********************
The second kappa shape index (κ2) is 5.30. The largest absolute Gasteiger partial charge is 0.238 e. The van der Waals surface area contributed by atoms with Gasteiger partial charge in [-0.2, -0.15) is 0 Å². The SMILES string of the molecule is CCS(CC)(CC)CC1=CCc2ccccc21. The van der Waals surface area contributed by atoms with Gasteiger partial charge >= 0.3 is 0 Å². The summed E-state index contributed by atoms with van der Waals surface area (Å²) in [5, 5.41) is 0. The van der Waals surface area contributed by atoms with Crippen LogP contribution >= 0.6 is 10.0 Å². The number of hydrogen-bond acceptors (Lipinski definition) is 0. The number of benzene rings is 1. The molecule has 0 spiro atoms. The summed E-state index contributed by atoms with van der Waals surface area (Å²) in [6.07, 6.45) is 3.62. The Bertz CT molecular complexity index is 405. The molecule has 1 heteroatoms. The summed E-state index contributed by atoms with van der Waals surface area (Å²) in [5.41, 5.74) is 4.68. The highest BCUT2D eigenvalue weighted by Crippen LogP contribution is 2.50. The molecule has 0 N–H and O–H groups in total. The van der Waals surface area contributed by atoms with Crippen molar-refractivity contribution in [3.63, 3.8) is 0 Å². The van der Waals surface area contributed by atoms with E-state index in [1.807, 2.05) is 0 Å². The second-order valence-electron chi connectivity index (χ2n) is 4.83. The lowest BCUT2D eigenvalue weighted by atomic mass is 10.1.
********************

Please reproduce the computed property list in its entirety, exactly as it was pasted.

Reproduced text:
The second kappa shape index (κ2) is 5.30. The largest absolute Gasteiger partial charge is 0.238 e. The van der Waals surface area contributed by atoms with Gasteiger partial charge in [-0.2, -0.15) is 0 Å². The SMILES string of the molecule is CCS(CC)(CC)CC1=CCc2ccccc21. The van der Waals surface area contributed by atoms with Gasteiger partial charge >= 0.3 is 0 Å². The summed E-state index contributed by atoms with van der Waals surface area (Å²) in [5, 5.41) is 0. The van der Waals surface area contributed by atoms with Crippen LogP contribution >= 0.6 is 10.0 Å². The number of hydrogen-bond acceptors (Lipinski definition) is 0. The number of benzene rings is 1. The molecule has 0 spiro atoms. The summed E-state index contributed by atoms with van der Waals surface area (Å²) in [6.07, 6.45) is 3.62. The Bertz CT molecular complexity index is 405. The molecule has 1 heteroatoms. The summed E-state index contributed by atoms with van der Waals surface area (Å²) in [5.41, 5.74) is 4.68. The highest BCUT2D eigenvalue weighted by Crippen LogP contribution is 2.50. The molecule has 0 N–H and O–H groups in total. The van der Waals surface area contributed by atoms with Crippen molar-refractivity contribution in [3.63, 3.8) is 0 Å². The van der Waals surface area contributed by atoms with E-state index in [1.807, 2.05) is 0 Å². The second-order valence-electron chi connectivity index (χ2n) is 4.83. The lowest BCUT2D eigenvalue weighted by atomic mass is 10.1.